As mentioned a few times above, the S7 is best known for its toughness. It’s a high-strength steel grade that is capable of taking a beating. It will not easily chip, get deformed, or shatter.
Toughness is crucial for knives intended for hard use. While sharpness is always a priority for most cutting tools, toughness is also a must if it can survive chopping, whacking, and maybe even prying stuff. S7 steel can handle all of those things since it has great impact and shock resistance.
The S7 steel is also a popular choice among knife makers since it’s very friendly to work with. It’s easy to cut or machine and ready for heat treating.
Another great feature of the S7 steel is its sharpness. It can get a very nice and sharp edge thanks to its chemical composition so S7 knives can offer a very good edge.
Sharpening the best S7 steel knives is also fairly easy since they’re not very hard. This tends to make its upkeep a bit more manageable.
The S7 steel has a medium wear resistance rating. This means that it can handle some wear and tear but not to the highest degree.
However, since the S7 is non-stainless steel, it tends to require some coating to help protect it from corrosion and scratches. The right material can add a layer of wear resistance in S7 knives, so one can still expect to get a good product.
Since this steel doesn’t have a high hardness level, edge retention is not one of its top strengths. However, it can still hold its edge rather well, especially when used accordingly. Different blade steels are suitable for various functionalities so if an S7 knife is used for the right purpose, it’s possible for it to hold its edge for a long while.
S7 Equivalent Steels or Alternative
With so many steel grades available, getting to know a new one can be a bit confusing for some. So to better establish what the S7 is like, here are its comparisons to some popular steel grades that it’s pretty similar to:
S7 Steel vs 4140
The 4140 steel is an iron alloy that shares quite a number of similarities to the S7 steel. So like the S7, this metal is also very versatile and can be used for a wide range of applications.
The main difference of the two, however, is that the 4140 can be rather soft unless it’s oil-hardened. This makes the S7 more preferable for some bladesmiths.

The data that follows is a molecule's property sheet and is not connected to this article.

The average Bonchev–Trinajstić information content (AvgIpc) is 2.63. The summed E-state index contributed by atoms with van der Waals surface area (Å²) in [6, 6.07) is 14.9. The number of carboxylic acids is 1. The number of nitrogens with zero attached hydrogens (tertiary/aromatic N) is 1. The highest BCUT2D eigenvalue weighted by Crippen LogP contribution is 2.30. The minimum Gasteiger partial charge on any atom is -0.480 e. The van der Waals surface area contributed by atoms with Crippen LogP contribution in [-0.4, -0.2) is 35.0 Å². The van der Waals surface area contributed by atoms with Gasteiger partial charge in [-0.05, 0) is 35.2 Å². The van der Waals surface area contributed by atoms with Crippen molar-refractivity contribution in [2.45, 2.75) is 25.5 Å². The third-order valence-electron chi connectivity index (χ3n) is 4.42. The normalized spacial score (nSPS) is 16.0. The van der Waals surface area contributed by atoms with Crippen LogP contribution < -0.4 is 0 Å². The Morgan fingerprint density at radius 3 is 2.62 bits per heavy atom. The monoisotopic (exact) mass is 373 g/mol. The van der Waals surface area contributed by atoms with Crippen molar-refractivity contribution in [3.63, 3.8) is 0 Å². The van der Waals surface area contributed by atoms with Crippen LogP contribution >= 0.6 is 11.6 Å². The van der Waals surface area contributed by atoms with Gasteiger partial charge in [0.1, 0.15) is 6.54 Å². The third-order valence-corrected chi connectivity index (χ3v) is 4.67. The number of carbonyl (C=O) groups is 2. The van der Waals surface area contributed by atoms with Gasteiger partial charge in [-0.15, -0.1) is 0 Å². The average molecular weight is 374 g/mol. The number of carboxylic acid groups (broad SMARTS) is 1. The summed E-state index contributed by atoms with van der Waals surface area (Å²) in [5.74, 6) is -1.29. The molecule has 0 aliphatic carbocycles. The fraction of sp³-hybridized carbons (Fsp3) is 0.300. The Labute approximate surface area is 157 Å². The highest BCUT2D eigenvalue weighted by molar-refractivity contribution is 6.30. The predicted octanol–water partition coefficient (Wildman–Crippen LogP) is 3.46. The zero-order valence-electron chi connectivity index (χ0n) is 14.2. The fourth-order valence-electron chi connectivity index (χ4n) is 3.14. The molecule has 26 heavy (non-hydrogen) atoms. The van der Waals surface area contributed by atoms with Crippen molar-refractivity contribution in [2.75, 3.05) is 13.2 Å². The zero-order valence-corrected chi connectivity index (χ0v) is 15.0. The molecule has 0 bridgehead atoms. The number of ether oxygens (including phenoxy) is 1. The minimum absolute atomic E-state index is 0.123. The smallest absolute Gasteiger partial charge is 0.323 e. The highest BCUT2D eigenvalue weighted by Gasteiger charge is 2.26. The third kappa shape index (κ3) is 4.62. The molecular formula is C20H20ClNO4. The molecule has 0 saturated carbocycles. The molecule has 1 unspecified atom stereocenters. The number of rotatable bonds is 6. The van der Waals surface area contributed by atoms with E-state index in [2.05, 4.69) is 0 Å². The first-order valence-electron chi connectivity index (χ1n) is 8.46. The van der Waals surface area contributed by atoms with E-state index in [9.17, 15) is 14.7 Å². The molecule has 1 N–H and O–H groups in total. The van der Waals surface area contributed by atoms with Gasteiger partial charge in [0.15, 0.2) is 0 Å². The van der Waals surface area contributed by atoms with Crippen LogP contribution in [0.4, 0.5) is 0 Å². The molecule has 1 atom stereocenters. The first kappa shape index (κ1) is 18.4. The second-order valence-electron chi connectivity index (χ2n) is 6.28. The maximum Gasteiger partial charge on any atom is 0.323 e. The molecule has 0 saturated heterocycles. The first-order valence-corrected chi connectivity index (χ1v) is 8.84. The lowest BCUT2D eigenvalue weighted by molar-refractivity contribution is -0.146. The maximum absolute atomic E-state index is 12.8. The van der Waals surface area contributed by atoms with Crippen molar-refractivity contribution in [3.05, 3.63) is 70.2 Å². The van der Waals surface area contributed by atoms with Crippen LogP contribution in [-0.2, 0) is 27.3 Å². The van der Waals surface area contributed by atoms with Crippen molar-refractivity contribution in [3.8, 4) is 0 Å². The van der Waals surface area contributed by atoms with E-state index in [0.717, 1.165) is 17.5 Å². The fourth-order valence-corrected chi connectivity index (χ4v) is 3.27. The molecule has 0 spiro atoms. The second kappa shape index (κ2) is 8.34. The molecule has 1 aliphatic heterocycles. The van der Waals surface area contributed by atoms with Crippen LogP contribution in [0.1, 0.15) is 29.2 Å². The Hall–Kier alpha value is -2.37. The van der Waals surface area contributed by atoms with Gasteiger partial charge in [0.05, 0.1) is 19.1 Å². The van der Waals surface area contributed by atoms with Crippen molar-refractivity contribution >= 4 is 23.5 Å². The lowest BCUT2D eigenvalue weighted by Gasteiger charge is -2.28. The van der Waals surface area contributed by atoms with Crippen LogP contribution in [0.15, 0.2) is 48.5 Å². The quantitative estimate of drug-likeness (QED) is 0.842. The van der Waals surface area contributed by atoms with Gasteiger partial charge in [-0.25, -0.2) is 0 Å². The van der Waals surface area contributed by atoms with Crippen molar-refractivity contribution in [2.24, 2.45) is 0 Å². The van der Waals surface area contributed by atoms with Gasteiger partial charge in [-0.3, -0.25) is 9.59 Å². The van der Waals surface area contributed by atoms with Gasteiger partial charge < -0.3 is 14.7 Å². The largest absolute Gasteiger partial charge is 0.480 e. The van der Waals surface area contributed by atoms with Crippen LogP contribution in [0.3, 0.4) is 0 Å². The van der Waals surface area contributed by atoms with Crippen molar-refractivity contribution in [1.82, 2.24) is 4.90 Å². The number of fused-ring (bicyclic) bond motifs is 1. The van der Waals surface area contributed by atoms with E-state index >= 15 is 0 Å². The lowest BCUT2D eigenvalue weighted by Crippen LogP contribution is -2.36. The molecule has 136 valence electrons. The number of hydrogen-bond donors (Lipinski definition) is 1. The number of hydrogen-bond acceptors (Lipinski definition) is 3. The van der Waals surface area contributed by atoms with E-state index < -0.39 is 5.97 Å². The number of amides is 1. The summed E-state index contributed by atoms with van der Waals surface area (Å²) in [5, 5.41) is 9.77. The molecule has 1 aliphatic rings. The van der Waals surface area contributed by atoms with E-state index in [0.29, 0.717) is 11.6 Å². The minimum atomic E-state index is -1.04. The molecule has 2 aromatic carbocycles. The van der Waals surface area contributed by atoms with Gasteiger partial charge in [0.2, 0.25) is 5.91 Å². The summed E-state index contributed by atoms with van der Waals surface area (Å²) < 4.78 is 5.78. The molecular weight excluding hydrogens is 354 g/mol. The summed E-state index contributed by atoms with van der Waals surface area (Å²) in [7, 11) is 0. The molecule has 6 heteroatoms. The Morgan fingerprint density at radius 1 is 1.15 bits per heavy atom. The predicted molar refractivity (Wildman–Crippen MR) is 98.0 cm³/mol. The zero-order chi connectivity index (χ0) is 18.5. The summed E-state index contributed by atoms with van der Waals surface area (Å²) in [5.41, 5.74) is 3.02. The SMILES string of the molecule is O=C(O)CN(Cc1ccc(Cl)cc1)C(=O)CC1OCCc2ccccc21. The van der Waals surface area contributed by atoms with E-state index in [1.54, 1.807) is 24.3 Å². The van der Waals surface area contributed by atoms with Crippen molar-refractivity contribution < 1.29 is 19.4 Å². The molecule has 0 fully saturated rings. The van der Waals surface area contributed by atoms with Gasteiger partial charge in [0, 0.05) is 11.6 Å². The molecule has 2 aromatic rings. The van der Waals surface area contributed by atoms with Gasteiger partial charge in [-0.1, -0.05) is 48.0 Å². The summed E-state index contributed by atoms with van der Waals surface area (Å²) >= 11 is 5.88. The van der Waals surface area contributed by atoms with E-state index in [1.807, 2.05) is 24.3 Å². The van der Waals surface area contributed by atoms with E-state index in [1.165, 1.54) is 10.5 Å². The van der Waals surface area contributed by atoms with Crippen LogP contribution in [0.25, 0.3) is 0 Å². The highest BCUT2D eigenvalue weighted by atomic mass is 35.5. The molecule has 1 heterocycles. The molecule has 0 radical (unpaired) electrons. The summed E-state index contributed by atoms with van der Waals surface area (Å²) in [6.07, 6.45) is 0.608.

Not a lot of knives are made with the 4140 as well. So those who are looking for mass-produced options in this material might not find lots of options.
S7 Steel vs S5
From the same steel group as the S7, the S5 is another popular tool steel that is used for a wide range of applications. It shares a lot of things in common with the S7 in terms of composition which is why the two are always pitted against each other.
The key difference they have, however, is that the S5 can reach higher levels of hardness. It can reach up to 62 HRc so it’s more capable of handling jobs that require higher strength. However, the S5 is also oil hardened so it tends to come with its own complexities.
S7 Steel vs 8620
As a carburizing alloy steel, the 8620 offers flexibility while being tempered. It’s often case hardened so its outer shell promises great wear resistance while covering a very tough and strong core. With its higher hardness rating, the 8620 steel might also be a good choice for knifemaking.
Is S7 Steel Good for Knives?
Is it ideal to use S7 steel for knife making? Many blade forgers and knife fans would say yes. The toughness of this steel grade makes it capable of handling many tasks that knives often need to accomplish.
It should be noted, however, that the S7 is not the perfect blade steel. Since it’s not very hard, it can’t hold its edge for a very long time. It will not chip or roll but its wear resistance is not high enough to keep it in shape with regular heavy use. It’s also not stainless steel so it can experience rust and corrosion.
However, for those who are after great toughness in their knives, this blade steel can be hard to beat.
Pros & Cons of S7 Steel
It’s not uncommon for blade steels to have tradeoffs, especially when they’re exceptional in one area. In the case of the S7 steel, it’s incredibly tough but doesn’t have high hardness and is non-stainless steel so more maintenance can be required. It’s not a bad deal, though, especially for specific purposes.
Want to share personal experiences and knowledge about the S7 steel? Leave a comment below.